LEETON'S Todd Darrington never dreamed his choice of career could take him where it has.
However, his job has turned into a dream come true and it doesn't look like the pace will be slowing down any time soon. Darrington has been working at Manuka Oval in Canberra as a greenskeeper and earlier this year helped prepare the wicket for the Australian Test match against Sri Lanka.
After hearing from a friend who works at the Sydney Cricket Ground about a work program at the All England Tennis Club, otherwise known as Wimbledon, he decided to apply.
Within weeks of applying to be part of the work in the lead up to this year's grand slam, he was accepted and found himself on a plane to England.
The working trip will be sixth months long. If that news wasn't enough, Darrington has now also been helping out at the famous Wembley Stadium, but it's recent news that has really started to hit home.
"Only recently when I thought this journey couldn't get any better, my name was put forward to the head curator of Lord's Cricket Ground and he offered me a gig to be part of their curator team for (the upcoming) Ashes series and to squeeze a few World Cup games in (too)," he said.
"That was a massive bonus for me." Darrington said the turf industry was in his blood, with his father working as a greenkeeper at the Leeton Soldiers Club and Leeton and District Bowling Club for many years, as well as owning a turf farm.
Following in his footsteps, Darrington started working as a greenkeeping labourer before and after school, before starting an apprenticeship with Leeton Shire Council in 2013 with the parks and gardens crew.
That was his first official foray into the industry before heading to Manuka Oval in 2015 to finish his apprenticeship. Darrington is humble when it comes to his rise up the ranks, thanking each of the bosses he has had along the way, including Josh Clyne, Justin Davidson and, more recently, Brad Van Dam.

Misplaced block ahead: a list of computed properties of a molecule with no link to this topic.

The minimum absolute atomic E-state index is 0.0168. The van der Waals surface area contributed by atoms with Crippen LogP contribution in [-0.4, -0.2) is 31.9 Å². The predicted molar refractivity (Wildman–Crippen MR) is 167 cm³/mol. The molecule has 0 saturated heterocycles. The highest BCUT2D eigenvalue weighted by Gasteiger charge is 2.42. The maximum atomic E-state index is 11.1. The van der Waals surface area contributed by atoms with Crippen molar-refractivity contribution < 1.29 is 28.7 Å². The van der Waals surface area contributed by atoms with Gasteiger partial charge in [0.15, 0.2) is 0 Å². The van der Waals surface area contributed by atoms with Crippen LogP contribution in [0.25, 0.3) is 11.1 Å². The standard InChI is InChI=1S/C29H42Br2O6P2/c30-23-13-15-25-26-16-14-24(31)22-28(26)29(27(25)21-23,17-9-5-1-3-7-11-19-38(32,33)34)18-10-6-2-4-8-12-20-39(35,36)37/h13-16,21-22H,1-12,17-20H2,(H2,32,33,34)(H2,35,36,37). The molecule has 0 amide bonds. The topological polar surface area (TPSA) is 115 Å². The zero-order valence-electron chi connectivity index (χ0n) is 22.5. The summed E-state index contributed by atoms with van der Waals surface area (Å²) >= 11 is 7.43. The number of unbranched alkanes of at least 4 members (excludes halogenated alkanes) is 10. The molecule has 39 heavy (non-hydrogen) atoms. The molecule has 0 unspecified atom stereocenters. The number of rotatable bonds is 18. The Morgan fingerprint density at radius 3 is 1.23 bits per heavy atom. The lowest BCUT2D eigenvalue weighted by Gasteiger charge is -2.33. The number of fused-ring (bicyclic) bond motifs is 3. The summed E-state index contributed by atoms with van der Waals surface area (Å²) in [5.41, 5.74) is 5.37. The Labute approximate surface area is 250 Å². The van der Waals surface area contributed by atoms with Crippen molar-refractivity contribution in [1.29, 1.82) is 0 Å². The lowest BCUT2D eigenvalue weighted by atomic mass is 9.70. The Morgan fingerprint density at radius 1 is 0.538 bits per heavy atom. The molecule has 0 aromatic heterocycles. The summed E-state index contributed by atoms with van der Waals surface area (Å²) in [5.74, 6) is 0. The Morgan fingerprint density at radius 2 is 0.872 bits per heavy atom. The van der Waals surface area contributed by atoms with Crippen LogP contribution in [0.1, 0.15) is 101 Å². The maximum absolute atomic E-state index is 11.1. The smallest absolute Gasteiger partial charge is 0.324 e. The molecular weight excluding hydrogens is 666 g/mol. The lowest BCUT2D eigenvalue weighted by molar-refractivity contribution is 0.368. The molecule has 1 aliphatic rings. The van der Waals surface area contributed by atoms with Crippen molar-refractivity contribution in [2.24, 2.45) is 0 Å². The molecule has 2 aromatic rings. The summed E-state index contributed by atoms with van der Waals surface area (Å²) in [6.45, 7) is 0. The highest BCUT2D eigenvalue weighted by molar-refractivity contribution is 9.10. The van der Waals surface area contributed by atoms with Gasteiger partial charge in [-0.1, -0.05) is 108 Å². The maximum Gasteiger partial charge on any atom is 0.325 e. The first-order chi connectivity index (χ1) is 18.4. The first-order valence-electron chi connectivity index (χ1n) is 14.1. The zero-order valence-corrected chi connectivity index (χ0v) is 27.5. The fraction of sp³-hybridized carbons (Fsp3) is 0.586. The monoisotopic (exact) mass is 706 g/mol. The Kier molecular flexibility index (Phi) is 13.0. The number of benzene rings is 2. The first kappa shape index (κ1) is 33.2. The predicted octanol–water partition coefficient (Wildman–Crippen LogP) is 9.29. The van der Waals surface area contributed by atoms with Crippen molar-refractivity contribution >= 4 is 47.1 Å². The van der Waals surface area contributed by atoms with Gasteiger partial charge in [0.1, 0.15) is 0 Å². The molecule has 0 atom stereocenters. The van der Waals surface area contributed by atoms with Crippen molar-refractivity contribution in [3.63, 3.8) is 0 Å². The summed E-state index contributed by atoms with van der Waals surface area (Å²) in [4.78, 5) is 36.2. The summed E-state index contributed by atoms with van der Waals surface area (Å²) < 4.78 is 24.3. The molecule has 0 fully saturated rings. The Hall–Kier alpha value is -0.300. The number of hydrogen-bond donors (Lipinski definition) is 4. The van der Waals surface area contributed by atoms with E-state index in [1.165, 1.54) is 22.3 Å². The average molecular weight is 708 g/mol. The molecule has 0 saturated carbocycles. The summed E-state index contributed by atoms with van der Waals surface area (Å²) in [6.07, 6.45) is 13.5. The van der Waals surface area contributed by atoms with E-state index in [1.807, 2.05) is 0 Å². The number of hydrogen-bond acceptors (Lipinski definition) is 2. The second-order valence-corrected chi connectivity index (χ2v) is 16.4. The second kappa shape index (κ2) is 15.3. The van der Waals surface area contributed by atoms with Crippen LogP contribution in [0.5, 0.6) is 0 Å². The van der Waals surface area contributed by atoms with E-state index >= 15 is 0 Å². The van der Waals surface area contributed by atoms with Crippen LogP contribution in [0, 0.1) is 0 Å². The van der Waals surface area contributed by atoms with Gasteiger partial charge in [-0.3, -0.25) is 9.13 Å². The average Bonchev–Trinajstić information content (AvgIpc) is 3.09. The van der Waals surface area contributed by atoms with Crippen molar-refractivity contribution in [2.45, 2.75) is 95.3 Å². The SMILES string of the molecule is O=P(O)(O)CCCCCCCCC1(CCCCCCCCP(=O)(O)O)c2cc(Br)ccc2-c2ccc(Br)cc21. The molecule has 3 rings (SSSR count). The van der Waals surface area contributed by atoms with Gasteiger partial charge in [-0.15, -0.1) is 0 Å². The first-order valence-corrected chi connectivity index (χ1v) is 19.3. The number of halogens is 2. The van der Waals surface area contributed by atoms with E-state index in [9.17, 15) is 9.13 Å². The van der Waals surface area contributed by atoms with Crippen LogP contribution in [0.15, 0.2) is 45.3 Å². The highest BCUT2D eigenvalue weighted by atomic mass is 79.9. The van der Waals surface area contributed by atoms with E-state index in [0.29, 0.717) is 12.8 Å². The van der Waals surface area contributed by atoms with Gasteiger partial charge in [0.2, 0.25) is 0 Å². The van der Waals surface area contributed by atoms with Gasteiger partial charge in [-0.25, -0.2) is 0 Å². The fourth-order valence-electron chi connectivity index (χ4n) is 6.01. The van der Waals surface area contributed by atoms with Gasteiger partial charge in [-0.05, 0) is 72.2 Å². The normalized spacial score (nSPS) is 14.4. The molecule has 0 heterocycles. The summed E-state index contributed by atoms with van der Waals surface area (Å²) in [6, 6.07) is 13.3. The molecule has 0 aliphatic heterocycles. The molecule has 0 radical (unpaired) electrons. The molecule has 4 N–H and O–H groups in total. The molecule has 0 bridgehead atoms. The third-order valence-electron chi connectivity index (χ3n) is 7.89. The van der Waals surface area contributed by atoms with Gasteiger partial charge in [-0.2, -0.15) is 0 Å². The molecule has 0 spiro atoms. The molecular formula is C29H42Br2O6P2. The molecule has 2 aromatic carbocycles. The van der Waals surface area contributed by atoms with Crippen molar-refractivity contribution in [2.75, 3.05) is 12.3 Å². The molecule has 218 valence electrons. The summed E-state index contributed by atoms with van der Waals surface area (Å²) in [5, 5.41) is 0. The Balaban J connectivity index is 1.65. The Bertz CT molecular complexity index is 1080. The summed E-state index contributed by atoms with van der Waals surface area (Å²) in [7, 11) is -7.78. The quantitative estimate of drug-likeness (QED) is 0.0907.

Over the years there's been plenty of hard work, but also the odd time for star spotting when it comes to famous sporting players.
"When I started out ... not in my wildest dreams did I think I would get this far," Darrington said.
"I guess could say I put a lot of it down to my parents.
"(They) helped me make some risks I had to take, also being there for highs and lows of it all. I look up to my dad so much as a greenkeeper."
Walking through the gates each day at Wimbledon is also something of a "pinch me" moment.
"Walking past centre court knowing all eyes all around the world will be watching the Championships (is exciting), but at the end of day it's just grass that has lot of history to it ... I just have to stick to what I know," Darrington said.
"Wimbledon starts in July, so there is a good chance I might cross paths with some pretty handy tennis players like Rodger Federer.
"We are lucky enough to stand behind the net along with the match referees for the women's final as part of trophy presentation. We don't know which royal we will get to meet and rub shoulders with, but that will be a bit of an eye-opener."
Becoming a greenkeeper has also involved many hours of not just hands-on work, but also plenty of studies, which are still ongoing.
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